The first 10 leap seconds were counted in 1972. Since then, there have been 27 times when a leap second was added. 

The seconds are added to the UTC clock, which is man-made, not the UT clock, which is determined by the actual rotation of the Earth.

The way a leap second is added is by adding it to the last second of the year on December 31 or by adding it to the last second of the first half of the year on June 30. 

For example, normally, in the count up to midnight, at 11:59 pm, the seconds would count 57, 58, 59, 00, with 0 being midnight and the start of the new day. 

For a leap second, the count would go, 57, 58, 59, 60, 0.  

The second is added at the same time everywhere around the world as UTC is the same everywhere in the world.  Where I live, the time in December is -6 UTC, so the leap second would occur 1 second before 6 pm on December 31.

Leap seconds historically have happened about once every two years. However, the last leap second was in 2016, and from 1972 to 1979, there was at least one leap second every year. 

The IERA or International Earth Rotation and Reference Systems Service determine if a leap second is needed.

Their job is to ensure that the difference between UT and UTC is never more than .9 seconds.  If the clocks should differ by more than that, they will announce a leap second, usually about six months in advance.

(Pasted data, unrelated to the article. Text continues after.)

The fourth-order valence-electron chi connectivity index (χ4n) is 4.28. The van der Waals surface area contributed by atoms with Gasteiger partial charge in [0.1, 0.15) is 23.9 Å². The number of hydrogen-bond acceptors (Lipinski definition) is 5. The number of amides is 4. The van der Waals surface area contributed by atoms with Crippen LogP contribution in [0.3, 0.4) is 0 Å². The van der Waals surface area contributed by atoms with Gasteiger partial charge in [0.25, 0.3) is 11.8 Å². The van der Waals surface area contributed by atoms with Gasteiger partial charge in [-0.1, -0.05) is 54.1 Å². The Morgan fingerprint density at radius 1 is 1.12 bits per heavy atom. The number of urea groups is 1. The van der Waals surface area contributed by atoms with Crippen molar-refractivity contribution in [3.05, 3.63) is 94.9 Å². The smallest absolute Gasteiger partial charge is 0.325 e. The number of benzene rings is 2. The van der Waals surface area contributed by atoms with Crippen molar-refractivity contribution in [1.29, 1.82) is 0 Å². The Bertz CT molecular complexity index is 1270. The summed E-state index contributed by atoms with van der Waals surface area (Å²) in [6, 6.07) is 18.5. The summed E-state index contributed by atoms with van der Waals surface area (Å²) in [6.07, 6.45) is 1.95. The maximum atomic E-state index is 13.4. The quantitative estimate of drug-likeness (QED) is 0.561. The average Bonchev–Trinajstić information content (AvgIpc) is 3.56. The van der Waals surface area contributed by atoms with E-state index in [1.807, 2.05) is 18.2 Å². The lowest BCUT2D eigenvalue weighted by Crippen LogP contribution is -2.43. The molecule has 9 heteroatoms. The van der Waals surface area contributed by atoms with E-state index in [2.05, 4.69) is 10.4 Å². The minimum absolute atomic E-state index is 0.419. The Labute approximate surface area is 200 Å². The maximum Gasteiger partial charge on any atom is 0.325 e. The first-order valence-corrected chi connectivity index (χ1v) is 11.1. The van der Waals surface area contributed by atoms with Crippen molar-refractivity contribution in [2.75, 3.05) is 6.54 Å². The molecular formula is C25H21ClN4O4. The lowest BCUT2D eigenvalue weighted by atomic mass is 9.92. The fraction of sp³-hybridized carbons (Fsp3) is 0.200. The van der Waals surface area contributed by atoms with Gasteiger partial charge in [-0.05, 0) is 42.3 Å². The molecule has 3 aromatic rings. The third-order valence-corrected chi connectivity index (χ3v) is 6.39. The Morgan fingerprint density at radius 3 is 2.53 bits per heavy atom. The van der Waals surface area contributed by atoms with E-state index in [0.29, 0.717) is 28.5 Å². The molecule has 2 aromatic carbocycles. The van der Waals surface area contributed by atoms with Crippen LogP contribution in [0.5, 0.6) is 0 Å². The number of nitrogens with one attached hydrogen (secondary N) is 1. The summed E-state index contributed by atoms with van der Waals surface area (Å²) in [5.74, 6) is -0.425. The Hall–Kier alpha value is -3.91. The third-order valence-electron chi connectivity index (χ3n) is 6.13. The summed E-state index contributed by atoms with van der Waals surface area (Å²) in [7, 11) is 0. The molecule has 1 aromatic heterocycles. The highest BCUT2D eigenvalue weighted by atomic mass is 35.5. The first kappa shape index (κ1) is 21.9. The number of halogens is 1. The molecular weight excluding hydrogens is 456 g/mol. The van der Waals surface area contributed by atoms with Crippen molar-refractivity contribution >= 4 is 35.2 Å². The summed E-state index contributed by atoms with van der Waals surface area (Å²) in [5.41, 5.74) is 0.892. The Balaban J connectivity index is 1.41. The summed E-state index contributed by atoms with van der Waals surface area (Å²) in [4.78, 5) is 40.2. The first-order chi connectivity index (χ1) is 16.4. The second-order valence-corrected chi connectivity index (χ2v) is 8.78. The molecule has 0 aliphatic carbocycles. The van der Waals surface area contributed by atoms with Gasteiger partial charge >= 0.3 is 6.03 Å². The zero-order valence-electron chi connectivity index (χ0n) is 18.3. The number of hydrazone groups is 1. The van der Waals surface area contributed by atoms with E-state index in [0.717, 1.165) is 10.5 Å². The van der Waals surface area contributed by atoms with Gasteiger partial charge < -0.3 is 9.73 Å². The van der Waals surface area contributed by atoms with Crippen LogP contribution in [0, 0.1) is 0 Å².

So far, so good. We introduce leap seconds to keep the Earth’s clock in check with our atomic clocks. 

However, there is a problem with leap seconds. Getting all of the world’s clocks to recognize it is a massive pain. This has become a greater issue as we rely more and more on precise timekeeping. 

Financial markets, computer networks, and cellular networks, all require subsecond coordination of time. 

The infrequent and irregular nature of leap seconds is what creates the problem. Leap seconds can also occur in the middle of the business day in Western North America and East Asia. 

One of the solutions being floated is to just get rid of leap seconds. If you think about it, it wouldn’t really make a difference if the UT and UTC started to diverge by seconds. 

Time zones have already made it such that noon doesn’t actually occur at the sun’s zenith in most places.  If we just ignored leap seconds, it would take thousands of years for the clocks to diverge by even 1 hour.